Before shareholders of Public Storage Inc. break out the champagne to celebrate the $5 billion purchase last week of Shurgard Storage Centers Inc., they may want to wait to read the fine print on the costly merger.
For starters, analysts are questioning why Public Storage agreed to pay a hefty 39 percent premium above Shurgard's stock price last July, before the bid was announced.
David Harris, an analyst at Lehman Brothers, asked in a conference call last week why the company agreed to pay so high a price.
"I just wonder why you feel it's right to pay this sort of price when a lot of transactions don't appear to be quite so aggressively priced as this?" Harris asked Ronald Havner Jr., Public Storage's president and chief executive.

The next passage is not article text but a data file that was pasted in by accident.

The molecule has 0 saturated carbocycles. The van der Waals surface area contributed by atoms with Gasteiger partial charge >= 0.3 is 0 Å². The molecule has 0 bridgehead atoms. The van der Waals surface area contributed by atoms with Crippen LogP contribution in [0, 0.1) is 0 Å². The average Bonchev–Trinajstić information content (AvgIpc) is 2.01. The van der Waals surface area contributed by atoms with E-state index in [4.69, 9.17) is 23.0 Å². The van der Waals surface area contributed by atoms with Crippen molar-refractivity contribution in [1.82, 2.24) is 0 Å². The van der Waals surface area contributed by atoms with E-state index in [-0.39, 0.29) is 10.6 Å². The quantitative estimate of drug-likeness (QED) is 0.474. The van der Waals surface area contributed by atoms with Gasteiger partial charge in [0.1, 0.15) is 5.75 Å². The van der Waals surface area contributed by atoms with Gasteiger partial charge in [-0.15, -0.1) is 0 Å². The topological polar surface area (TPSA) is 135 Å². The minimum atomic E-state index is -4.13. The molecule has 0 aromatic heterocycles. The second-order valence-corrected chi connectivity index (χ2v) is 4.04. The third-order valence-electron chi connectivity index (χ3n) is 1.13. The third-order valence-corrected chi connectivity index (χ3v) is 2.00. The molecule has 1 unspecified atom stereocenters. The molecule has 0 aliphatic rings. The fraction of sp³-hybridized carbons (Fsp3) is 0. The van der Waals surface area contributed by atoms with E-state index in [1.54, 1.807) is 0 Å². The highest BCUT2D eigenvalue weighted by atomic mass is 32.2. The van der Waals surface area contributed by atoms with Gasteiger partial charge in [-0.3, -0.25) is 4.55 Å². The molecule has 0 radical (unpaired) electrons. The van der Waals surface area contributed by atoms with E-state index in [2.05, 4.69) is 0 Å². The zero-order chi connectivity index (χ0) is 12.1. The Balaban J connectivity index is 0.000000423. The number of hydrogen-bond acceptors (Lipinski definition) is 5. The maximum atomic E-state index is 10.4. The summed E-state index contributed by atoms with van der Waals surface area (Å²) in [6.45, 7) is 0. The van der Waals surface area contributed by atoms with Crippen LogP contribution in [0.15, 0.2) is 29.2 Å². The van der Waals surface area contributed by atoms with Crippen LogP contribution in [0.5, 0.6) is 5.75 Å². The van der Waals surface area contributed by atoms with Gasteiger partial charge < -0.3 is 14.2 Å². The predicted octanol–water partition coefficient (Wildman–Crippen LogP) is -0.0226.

Havner's response: "Both organizations know the self-storage industry extremely well, and both companies have concluded that (the payment is) an appropriate consideration."
Havner refused to comment on whether the Shurgard acquisition will be accretive to Public Storage's 2007 cash flow.
It will take weeks before Public Storage files documents with the Securities and Exchange Commission outlining how much it has paid its investment banker, Goldman Sachs & Co., and legal counsel, Wachtel, Lipton, Rosen & Katz, who were instrumental in putting plans in place to get the deal done.
The fees are likely to be hefty considering David K. Grant, Shurgard's president and chief executive, will walk away with $130 million once the deal is approved. Analysts expect the company will eliminate Shurgard's Seattle headquarters, which has 200 employees.
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